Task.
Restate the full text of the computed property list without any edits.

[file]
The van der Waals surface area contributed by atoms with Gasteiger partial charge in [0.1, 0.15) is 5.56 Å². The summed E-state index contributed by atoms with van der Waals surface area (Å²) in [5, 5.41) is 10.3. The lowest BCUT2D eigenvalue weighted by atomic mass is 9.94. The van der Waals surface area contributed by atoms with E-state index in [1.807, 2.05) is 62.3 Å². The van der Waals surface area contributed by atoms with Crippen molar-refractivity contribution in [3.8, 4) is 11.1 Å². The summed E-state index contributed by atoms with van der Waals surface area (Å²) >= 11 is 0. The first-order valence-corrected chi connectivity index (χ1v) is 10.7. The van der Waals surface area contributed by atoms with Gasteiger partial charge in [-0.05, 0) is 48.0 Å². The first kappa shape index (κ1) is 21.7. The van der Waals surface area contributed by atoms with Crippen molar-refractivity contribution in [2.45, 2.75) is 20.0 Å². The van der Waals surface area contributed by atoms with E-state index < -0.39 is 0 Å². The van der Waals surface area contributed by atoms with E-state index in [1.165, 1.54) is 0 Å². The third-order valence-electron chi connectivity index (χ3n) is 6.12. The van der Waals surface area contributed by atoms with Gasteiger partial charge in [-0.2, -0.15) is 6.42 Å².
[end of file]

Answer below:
The van der Waals surface area contributed by atoms with Gasteiger partial charge in [0.1, 0.15) is 5.56 Å². The summed E-state index contributed by atoms with van der Waals surface area (Å²) in [5, 5.41) is 10.3. The lowest BCUT2D eigenvalue weighted by atomic mass is 9.94. The van der Waals surface area contributed by atoms with E-state index in [1.807, 2.05) is 62.3 Å². The van der Waals surface area contributed by atoms with Crippen molar-refractivity contribution in [3.8, 4) is 11.1 Å². The summed E-state index contributed by atoms with van der Waals surface area (Å²) >= 11 is 0. The first-order valence-corrected chi connectivity index (χ1v) is 10.7. The van der Waals surface area contributed by atoms with Gasteiger partial charge in [-0.05, 0) is 48.0 Å². The first kappa shape index (κ1) is 21.7. The van der Waals surface area contributed by atoms with Crippen molar-refractivity contribution in [2.45, 2.75) is 20.0 Å². The van der Waals surface area contributed by atoms with E-state index < -0.39 is 0 Å². The van der Waals surface area contributed by atoms with E-state index in [1.165, 1.54) is 0 Å². The third-order valence-electron chi connectivity index (χ3n) is 6.12. The van der Waals surface area contributed by atoms with Gasteiger partial charge in [-0.2, -0.15) is 6.42 Å².